8. “The Green Hornet” (1/14)- For what seems like ages, studios have been trying to get this offbeat comic book property off the ground. Filmmakers as diverse as Kevin Smith and Stephen Chow have been attached. Now, it finally comes to us from the screenwriters (and star) of “Pineapple Express” and “Superbad” and the director of “Eternal Sunshine of the Spotless Mind” and “Be Kind Rewind.” I’ll let you stew over that disparity for a second. But you know what? I love it. It means we won’t be getting your usual “yawn” origin story. It also means we have Oscar-winner Michel Gondry (one of the most original cinematic voices of the past ten years) directing Seth Rogan, Cameron Diaz, Tom Wilkinson, and Christophe Waltz in a January movie that will look and feel like no other. The trailers have been less-than-solid, but certainly enough to get me excited.
9. “War Horse” (12/23)- What did we as moviegoers do to be so fortunate to have not one but two Steven Spielberg films arriving for the 2011 holiday season? In addition to #1 on this list, the “Schindler’s List” Oscar-winner has directed this adaptation of a Michael Morpurgo’s novel about a boy and his beloved horse who are separated when the horse is recruited for the British cavalry during WWI. And now that the fourth “Indiana Jones” is out of his system, Spielberg will be moving from this and “Tintin” to his long-awaited Lincoln film for 2012, with Daniel Day Lewis in the role of our 16th President. I don’t know what to expect, but with Spielberg, there’s little doubt as to whether it’ll be successful or not.
10. “Rango” (3/4)- Gore Verbinski has been an interesting director to watch. Before directing the first three “Pirates of the Caribbean” movies, he was in the Dreamworks stable with “Mouse Hunt,” “The Mexican,” and “The Ring.” And in 2005, he directed the quirky and underrated “The Weather Man.” Next March, he returns to the subversive family fun of “Mouse Hunt” with his first animated feature. The film stars Johnny Depp as a lizard in the desert trying to make his way in the world, and stay out of trouble. If the first teaser is any indication, the western-themed film looks to be a wicked and wild delight.
Other 2011 titles to look out for include: “Cave of Forgotten Dreams” (N/A), Werner Herzog’s 3D documentary exploring the first recorded cave paintings (created as early as 32,000 years ago) in a French cave; “Cowboys & Aliens” (7/29), a sci-fi western concoction directed by “Iron Man’s” Jon Favreau starring Daniel Craig (the newest Bond) and Harrison Ford (the only Indiana Jones); “The Girl With the Dragon Tattoo” (12/21), the inevitable American re-adaptation of Steig Larsson’s best-seller, with David Fincher directing Daniel Craig as the investigative journalist and “The Social Network’s” Rooney Mara as the titular computer hacker; “Pirates of the Caribbean: On Strangers Tide” (5/20), the fourth film of Disney’s fantastically-successful franchise, this time with “Chicago’s” Rob Marshall helming Johnny Depp’s Captain Jack as he searches for the Fountain of Youth; “Sucker Punch” (3/25), Zack Snyder’s latest visually-astounding epic, this time from an original story that draws from Manga and Anime; “Rise of the Apes” (6/24), a new addition to Fox’s iconic “Apes” saga that looks at events prior to and depicted in “Conquest of the Planet of the Apes”; “X-Men: First Class” (6/3), with “Kick-Ass’s” Matthew Vaughn taking us back to the early years of Professor Xavier and Magneto in this spin-off from the successful “X-Men” franchise; “Red Riding Hood” (3/11), a Gothic take on the classic fairy tale with a ravishing Amanda Seyfried in the title role, directed by “Twilight’s” Catherine Hardwick; “I Am Number Four” (2/18), an intriguing sci-fi thriller directed by “Disturbia” and “Eagle Eye’s” D.J. Caruso and co-starring “Glee’s” Dianna Agron; “Scream 4” (4/15), the latest self-referential sequel in Wes Craven and Kevin Williamson’s ’90s franchise-the trailer promises more wicked screams, both the laughing & frightening kind; “Kung Fu Panda: The Kaboom of Doom” (5/26), Dreamworks’s inevitable sequel to their 2008’s hit that one hopes is as entertaining as the teaser seen on prints of “Harry Potter” this winter; “Mission Impossible: Ghost Protocol” (12/16), with Tom Cruise reportedly looking to hand over the franchise to Jeremy Renner, although I’m more interested since it’s the live-action directorial debut of “The Incredibles’s” Brad Bird; “Cars 2” (6/24), Pixar’s marketing-driven sequel to their 2006 hit-the trailer looks ok, but I’m still not convinced this was a sequel they needed to do; “The Hangover 2” (5/26), a sequel to 2009’s comedy smash that’s gotten more ink for it’s cameos than for the excitement of fans like me hoping for a sequel; “Drive Angry 3D” (2/25), a stupidly-titled action thriller with Nicolas Cage from the director of the underrated “My Bloody Valentine” remake; “The Dilemma” (1/14), a Ron Howard comedy with Vince Vaughn as a best friend who doesn’t know how to tell bff Kevin James his wife is cheating on him-the trailers look “meh,” but hopefully Howard will spin it into another winning comedy; “Transformers: The Dark of the Moon” (7/1), Michael Bay’s third epic actioner from the ’80s Hasbro toy line-he claims it tops the lame “Revenge of the Fallen,” but we’ll see; “Unknown” (1/7), an intriguing thriller starring Liam Neeson as a man whose identity has been taken from him; and “Season of the Witch” (1/7), a long-on-the-shelve epic starring Nicolas Cage that could have some campy entertainment value despite its PG-13 rating.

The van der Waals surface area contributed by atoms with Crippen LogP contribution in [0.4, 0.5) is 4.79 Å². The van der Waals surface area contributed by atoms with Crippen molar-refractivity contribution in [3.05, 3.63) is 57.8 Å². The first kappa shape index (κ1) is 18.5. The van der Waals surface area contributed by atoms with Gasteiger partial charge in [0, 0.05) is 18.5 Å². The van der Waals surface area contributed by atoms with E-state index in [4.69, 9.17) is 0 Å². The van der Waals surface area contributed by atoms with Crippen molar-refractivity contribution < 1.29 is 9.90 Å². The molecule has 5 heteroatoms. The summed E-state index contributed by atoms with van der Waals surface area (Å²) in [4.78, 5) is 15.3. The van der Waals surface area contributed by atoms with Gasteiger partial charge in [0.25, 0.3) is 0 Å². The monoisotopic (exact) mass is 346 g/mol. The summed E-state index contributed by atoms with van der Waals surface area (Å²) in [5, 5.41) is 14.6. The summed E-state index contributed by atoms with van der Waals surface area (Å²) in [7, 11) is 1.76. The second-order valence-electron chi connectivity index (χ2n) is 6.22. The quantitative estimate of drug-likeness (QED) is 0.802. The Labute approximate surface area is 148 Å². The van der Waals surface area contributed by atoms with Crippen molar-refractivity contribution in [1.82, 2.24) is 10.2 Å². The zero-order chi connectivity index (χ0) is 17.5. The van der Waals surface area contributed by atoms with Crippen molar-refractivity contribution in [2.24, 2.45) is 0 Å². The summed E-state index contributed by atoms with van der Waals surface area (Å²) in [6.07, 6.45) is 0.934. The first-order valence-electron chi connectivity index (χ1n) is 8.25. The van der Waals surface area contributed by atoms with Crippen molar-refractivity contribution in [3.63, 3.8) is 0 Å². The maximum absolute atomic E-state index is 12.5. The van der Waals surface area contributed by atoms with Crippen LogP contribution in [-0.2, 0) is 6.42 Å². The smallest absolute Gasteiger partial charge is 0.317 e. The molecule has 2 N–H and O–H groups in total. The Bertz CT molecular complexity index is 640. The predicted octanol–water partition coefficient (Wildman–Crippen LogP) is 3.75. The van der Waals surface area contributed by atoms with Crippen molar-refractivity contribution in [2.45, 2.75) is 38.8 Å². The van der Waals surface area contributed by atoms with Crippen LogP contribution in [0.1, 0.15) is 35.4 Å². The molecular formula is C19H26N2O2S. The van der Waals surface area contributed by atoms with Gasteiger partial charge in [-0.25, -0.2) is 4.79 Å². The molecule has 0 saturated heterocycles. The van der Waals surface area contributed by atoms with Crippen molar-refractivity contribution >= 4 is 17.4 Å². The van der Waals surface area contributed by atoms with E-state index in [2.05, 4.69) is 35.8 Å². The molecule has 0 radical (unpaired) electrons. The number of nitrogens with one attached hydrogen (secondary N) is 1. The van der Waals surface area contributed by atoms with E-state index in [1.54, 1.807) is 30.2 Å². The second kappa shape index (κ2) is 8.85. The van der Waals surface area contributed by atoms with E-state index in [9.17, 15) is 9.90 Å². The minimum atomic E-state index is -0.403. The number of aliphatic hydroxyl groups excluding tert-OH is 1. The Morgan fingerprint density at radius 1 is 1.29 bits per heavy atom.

Viva La Resistance!